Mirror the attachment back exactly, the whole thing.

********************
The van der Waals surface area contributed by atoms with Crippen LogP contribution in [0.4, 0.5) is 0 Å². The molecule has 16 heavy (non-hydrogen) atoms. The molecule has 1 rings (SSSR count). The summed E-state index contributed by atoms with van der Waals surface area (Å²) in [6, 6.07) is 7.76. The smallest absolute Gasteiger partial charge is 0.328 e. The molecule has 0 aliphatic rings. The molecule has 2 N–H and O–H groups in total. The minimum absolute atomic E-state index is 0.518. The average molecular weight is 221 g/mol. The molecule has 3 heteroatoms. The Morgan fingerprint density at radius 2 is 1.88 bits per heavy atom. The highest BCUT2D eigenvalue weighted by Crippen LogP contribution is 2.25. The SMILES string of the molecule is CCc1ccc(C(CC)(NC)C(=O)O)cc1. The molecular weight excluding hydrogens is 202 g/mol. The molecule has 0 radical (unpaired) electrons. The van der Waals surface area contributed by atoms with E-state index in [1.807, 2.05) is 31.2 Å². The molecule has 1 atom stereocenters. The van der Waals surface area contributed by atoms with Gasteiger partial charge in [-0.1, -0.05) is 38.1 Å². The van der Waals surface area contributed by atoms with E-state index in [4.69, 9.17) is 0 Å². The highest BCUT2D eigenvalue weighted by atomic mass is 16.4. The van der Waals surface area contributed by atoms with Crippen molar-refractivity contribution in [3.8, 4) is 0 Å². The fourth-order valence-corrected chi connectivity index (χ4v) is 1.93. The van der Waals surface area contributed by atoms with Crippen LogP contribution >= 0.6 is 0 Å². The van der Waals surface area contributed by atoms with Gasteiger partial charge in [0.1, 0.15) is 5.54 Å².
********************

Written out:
The van der Waals surface area contributed by atoms with Crippen LogP contribution in [0.4, 0.5) is 0 Å². The molecule has 16 heavy (non-hydrogen) atoms. The molecule has 1 rings (SSSR count). The summed E-state index contributed by atoms with van der Waals surface area (Å²) in [6, 6.07) is 7.76. The smallest absolute Gasteiger partial charge is 0.328 e. The molecule has 0 aliphatic rings. The molecule has 2 N–H and O–H groups in total. The minimum absolute atomic E-state index is 0.518. The average molecular weight is 221 g/mol. The molecule has 3 heteroatoms. The Morgan fingerprint density at radius 2 is 1.88 bits per heavy atom. The highest BCUT2D eigenvalue weighted by Crippen LogP contribution is 2.25. The SMILES string of the molecule is CCc1ccc(C(CC)(NC)C(=O)O)cc1. The molecular weight excluding hydrogens is 202 g/mol. The molecule has 0 radical (unpaired) electrons. The van der Waals surface area contributed by atoms with E-state index in [1.807, 2.05) is 31.2 Å². The molecule has 1 atom stereocenters. The van der Waals surface area contributed by atoms with Gasteiger partial charge in [-0.1, -0.05) is 38.1 Å². The van der Waals surface area contributed by atoms with E-state index in [4.69, 9.17) is 0 Å². The highest BCUT2D eigenvalue weighted by atomic mass is 16.4. The van der Waals surface area contributed by atoms with Crippen molar-refractivity contribution in [3.8, 4) is 0 Å². The fourth-order valence-corrected chi connectivity index (χ4v) is 1.93. The van der Waals surface area contributed by atoms with Crippen LogP contribution >= 0.6 is 0 Å². The van der Waals surface area contributed by atoms with Gasteiger partial charge in [0.1, 0.15) is 5.54 Å².